I’ve never really liked clowns. I’ve never really thought they were funny or interesting. As a young improvisor, I sneered at them the same way I sneered at short-form improv and bad sitcoms. I thought I was above it and didn’t even think that there might be something to learn from clowning.
I also remember being confused about Keith Johnstone including so much material about masks in his book on Impro. What could possibly be the value in spending so much time working in masks?
Things started to change a few years ago when one of my friends in New York, a woman whose creative impulses I greatly respected started talking about how the improvisors she knew needed to learn how to use their bodies more. I don’t know what kind of classes she was taking, but she ended up involved in the clown community out there. I was open to the idea that improvisors needed to do more than stand on stage and say clever things, but I didn’t investigate it much at the time.
As, I tweeted a while back, almost every teacher and coach (including me) talks too much. We should all talk a lot less and let our students get more reps in class. If possible, we should give them a chance to try it again immediately after getting a negative note. If your students can keep track of how many scenes they have improvised in your class, you have failed as a teacher.
Research on the effects of cardio vascular health on neurobiology seems pretty clear. The fitter you are > the fitter your brain will be > the better you will be at learning and the better you will be at the kind of executive functions that make good improvisors. So get your ass out there and exercise every day.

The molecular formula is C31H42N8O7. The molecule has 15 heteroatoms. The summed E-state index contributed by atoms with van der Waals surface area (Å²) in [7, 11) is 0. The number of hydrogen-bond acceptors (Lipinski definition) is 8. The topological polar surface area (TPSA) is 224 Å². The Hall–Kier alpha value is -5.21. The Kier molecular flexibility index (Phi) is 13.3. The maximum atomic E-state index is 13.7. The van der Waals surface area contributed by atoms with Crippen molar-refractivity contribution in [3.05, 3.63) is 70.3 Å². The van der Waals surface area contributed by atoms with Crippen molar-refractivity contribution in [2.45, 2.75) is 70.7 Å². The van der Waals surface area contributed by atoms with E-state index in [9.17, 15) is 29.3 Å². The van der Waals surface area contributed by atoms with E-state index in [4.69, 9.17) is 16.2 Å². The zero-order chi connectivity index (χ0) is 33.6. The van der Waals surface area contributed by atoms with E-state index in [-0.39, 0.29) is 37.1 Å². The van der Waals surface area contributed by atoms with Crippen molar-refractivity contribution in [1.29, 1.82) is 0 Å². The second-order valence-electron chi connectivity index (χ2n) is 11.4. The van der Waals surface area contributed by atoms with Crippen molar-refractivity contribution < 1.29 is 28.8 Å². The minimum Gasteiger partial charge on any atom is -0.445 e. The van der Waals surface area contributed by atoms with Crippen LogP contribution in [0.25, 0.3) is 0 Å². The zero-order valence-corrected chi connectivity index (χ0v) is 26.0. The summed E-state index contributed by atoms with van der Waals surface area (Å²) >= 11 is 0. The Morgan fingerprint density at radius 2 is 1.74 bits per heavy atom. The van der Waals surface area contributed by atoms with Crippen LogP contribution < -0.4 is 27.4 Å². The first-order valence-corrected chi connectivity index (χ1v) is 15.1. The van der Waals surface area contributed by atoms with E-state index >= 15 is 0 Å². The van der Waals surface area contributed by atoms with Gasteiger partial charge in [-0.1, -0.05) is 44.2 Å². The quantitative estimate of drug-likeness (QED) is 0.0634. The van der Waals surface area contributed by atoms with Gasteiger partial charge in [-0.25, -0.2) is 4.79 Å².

Exercise also has immediate short term benefits in learning environments, which means I’ll be starting rehearsals that I coach with active warmups that get people moving and their heart rates up. Be ready for it.
Keep things simple and focused. Work one muscle at a time in rehearsal. Repeat exercises from rehearsal to rehearsal or class to class. A student must practice a given skill many times for it to become second nature and useful on stage.
Also, you can’t really practice two things at once and certainly not three. Let students practice something over and over and until it becomes at least partially unconscious, before you add other layers on top of it.
Let students practice things slowly. Too often we are pushing people to do things fast before they have succeeded in doing them slow. In fact, force them to go far slower than they are used to sometimes. Then speed them up. Then slow them back down again.
For the first time in my life, I’m doing movement/physical theater classes. It’s silly and ridiculous and queer, but it’s also fun and playful and ultimately quite useful. I recommend it.